Magazine article American Nurse Today

Creating a Nursing Dream Team: Working Together Effectively Can Improve Quality of Care and Patient Outcomes

Magazine article American Nurse Today

Creating a Nursing Dream Team: Working Together Effectively Can Improve Quality of Care and Patient Outcomes

Article excerpt

Teamwork is fundamental to successful nursing care. But many nursing teams struggle with poor communication, lack of confidence in fellow team members, lack of unity around shared goals, and disruptive behavior. The quality of professional relationships between nurses can affect the quality of patient care and healthcare outcomes, which makes teamwork an urgent topic for nurses in many practice settings. So how can you create a team that enhances the quality of care?

A framework for building a cohesive nursing unit

The concept of a transformational team provides a framework for improving cohesiveness among nursing colleagues and strengthening workplace effectiveness. Understanding and adopting the qualities of a transformational team can help a nursing unit improve quality of care and patient outcomes.

Both leaders and individual members have a role to play in creating a transformational team. A transformational leader influences individual members and the team as a whole to perform optimally, resulting in higher quality outcomes. Each team member within a transformational team has a positive influence on the team and other team members.

In this article, I discuss key factors in creating a transformational nursing team: resolving interpersonal conflict, involving all team members, and promoting and practicing informal leadership. (See Six paths to better teamwork.)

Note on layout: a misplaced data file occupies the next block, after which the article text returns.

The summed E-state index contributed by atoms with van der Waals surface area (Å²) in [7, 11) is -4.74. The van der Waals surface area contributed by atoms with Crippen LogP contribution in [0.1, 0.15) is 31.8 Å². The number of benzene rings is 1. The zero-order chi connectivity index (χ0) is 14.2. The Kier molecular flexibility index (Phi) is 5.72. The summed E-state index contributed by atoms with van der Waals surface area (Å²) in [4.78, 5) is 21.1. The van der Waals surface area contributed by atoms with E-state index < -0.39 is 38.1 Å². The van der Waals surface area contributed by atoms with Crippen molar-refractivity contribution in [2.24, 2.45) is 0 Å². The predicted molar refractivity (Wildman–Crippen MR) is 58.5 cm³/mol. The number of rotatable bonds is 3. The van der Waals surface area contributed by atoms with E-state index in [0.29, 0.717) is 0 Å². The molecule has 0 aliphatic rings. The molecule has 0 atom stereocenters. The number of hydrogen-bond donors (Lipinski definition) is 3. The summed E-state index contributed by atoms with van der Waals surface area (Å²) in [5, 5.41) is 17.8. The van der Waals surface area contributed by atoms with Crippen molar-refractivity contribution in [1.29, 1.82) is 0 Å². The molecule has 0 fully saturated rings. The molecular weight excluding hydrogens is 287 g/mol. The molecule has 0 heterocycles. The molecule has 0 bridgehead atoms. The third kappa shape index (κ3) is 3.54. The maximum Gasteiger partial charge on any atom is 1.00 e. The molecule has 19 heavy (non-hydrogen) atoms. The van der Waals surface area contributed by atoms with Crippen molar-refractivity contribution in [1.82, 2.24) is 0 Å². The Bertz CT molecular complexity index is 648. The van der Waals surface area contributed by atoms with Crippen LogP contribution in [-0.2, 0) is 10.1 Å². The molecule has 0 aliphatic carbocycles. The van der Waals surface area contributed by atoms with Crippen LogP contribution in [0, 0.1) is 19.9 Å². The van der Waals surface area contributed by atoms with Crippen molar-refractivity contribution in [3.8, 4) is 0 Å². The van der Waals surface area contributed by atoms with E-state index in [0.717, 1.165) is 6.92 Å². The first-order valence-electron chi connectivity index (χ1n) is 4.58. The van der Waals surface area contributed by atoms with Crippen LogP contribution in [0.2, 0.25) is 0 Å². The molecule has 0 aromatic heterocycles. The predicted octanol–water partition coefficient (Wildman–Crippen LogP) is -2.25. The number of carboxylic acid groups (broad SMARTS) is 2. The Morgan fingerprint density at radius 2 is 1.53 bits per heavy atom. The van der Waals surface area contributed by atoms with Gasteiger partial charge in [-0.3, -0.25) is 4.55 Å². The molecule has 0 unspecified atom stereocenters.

Resolving interpersonal conflict

Teamwork can be greatly enhanced by dealing effectively with conflicts between coworkers that inevitably occur, but it isn't easy. As one nurse said to me, "I don't want the drama. I don't claim it's the right thing to do, or the responsible thing to do, but naturally I just try to avoid conflict."

Interpersonal conflict can be beneficial to humans in small doses. But avoiding conflict permits it to fester, just as a local disturbance slowly expands into systemic infection. Unresolved conflict can negatively affect the entire team and harm quality of care.

Seek to become more skilled at addressing conflict. Relying on management to handle conflict is usually not as effective as dealing with coworkers directly. Learn the rules of effective communication skills and practice them. Many resources are available both online and in print to help people communicate more effectively. For example, I recommend the book Crucial Conversations: Tools for Talking When Stakes Are High. Learning to handle conflict through professional dialog is a powerful way to become more effective within an organization.

Involving all team members

Your nursing team may include registered nurses, advanced practice nurses, and licensed practical or vocational nurses. It may also encompass unlicensed assistive personnel such as nursing assistants and even unit secretaries and medical assistants. Make sure to include all team members in initiatives to build teamwork, improve patient care, and achieve quality outcomes. This inclusion also enhances motivation to engage more fully in quality improvement initiatives.

One cultural model that provides a framework for creating a more inclusive environment is Relationship-Based Care. This model emphasizes the importance of self-knowledge, self-care, cultivating relationships with the healthcare team, and forming positive relationships with patients and their families. The overarching goal is to improve relationships throughout the entire organization as a path toward improving patient outcomes and quality of care. One recent study showed evidence that Relationship-Based Care can help improve patient satisfaction and decrease length of stay and readmission rates. (See Relationship-Based Care and nursing practice.)

Principles discussed in the book The Six Secrets of Change: What the Best Leaders Do to Help Their Organizations Survive and Thrive offer another framework for building teamwork. In this book on organizational leadership, author Michael Fullan advocates purposeful peer interaction toward a common goal instead of leadership from the top down. …

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